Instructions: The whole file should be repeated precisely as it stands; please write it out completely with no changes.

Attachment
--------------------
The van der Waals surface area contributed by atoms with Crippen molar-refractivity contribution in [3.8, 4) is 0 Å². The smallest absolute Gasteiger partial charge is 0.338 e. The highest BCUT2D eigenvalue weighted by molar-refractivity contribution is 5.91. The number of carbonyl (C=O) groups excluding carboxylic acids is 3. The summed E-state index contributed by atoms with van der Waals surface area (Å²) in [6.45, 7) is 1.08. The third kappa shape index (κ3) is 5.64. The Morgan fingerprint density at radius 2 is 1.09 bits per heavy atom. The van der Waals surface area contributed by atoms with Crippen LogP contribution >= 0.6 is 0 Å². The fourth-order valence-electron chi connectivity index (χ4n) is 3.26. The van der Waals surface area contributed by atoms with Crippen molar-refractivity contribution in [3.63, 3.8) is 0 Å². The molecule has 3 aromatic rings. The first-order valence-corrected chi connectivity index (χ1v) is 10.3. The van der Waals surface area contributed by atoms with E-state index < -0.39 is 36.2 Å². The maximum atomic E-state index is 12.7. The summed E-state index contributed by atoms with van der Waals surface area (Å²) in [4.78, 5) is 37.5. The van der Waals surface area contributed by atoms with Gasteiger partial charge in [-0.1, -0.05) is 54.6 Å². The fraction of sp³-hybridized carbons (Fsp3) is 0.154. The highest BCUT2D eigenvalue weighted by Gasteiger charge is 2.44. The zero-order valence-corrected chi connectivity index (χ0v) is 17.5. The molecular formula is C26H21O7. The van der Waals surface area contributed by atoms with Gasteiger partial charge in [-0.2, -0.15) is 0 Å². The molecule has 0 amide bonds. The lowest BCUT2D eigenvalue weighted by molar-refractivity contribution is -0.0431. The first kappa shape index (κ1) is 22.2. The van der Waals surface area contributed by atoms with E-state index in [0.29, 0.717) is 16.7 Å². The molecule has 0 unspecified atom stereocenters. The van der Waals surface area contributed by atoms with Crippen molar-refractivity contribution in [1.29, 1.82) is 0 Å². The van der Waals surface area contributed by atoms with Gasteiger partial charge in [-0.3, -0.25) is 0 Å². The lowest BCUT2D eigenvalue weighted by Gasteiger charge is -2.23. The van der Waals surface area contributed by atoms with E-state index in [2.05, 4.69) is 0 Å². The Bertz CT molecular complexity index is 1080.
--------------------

The van der Waals surface area contributed by atoms with Crippen molar-refractivity contribution in [3.8, 4) is 0 Å². The smallest absolute Gasteiger partial charge is 0.338 e. The highest BCUT2D eigenvalue weighted by molar-refractivity contribution is 5.91. The number of carbonyl (C=O) groups excluding carboxylic acids is 3. The summed E-state index contributed by atoms with van der Waals surface area (Å²) in [6.45, 7) is 1.08. The third kappa shape index (κ3) is 5.64. The Morgan fingerprint density at radius 2 is 1.09 bits per heavy atom. The van der Waals surface area contributed by atoms with Crippen LogP contribution >= 0.6 is 0 Å². The fourth-order valence-electron chi connectivity index (χ4n) is 3.26. The van der Waals surface area contributed by atoms with Crippen molar-refractivity contribution in [3.63, 3.8) is 0 Å². The molecule has 3 aromatic rings. The first-order valence-corrected chi connectivity index (χ1v) is 10.3. The van der Waals surface area contributed by atoms with E-state index < -0.39 is 36.2 Å². The maximum atomic E-state index is 12.7. The summed E-state index contributed by atoms with van der Waals surface area (Å²) in [4.78, 5) is 37.5. The van der Waals surface area contributed by atoms with Gasteiger partial charge in [-0.1, -0.05) is 54.6 Å². The fraction of sp³-hybridized carbons (Fsp3) is 0.154. The highest BCUT2D eigenvalue weighted by Gasteiger charge is 2.44. The zero-order valence-corrected chi connectivity index (χ0v) is 17.5. The molecular formula is C26H21O7. The van der Waals surface area contributed by atoms with Gasteiger partial charge in [-0.2, -0.15) is 0 Å². The molecule has 0 amide bonds. The lowest BCUT2D eigenvalue weighted by molar-refractivity contribution is -0.0431. The first kappa shape index (κ1) is 22.2. The van der Waals surface area contributed by atoms with E-state index in [0.29, 0.717) is 16.7 Å². The molecule has 0 unspecified atom stereocenters. The van der Waals surface area contributed by atoms with Crippen molar-refractivity contribution in [1.29, 1.82) is 0 Å². The van der Waals surface area contributed by atoms with Gasteiger partial charge in [-0.3, -0.25) is 0 Å². The lowest BCUT2D eigenvalue weighted by Gasteiger charge is -2.23. The van der Waals surface area contributed by atoms with E-state index in [2.05, 4.69) is 0 Å². The Bertz CT molecular complexity index is 1080.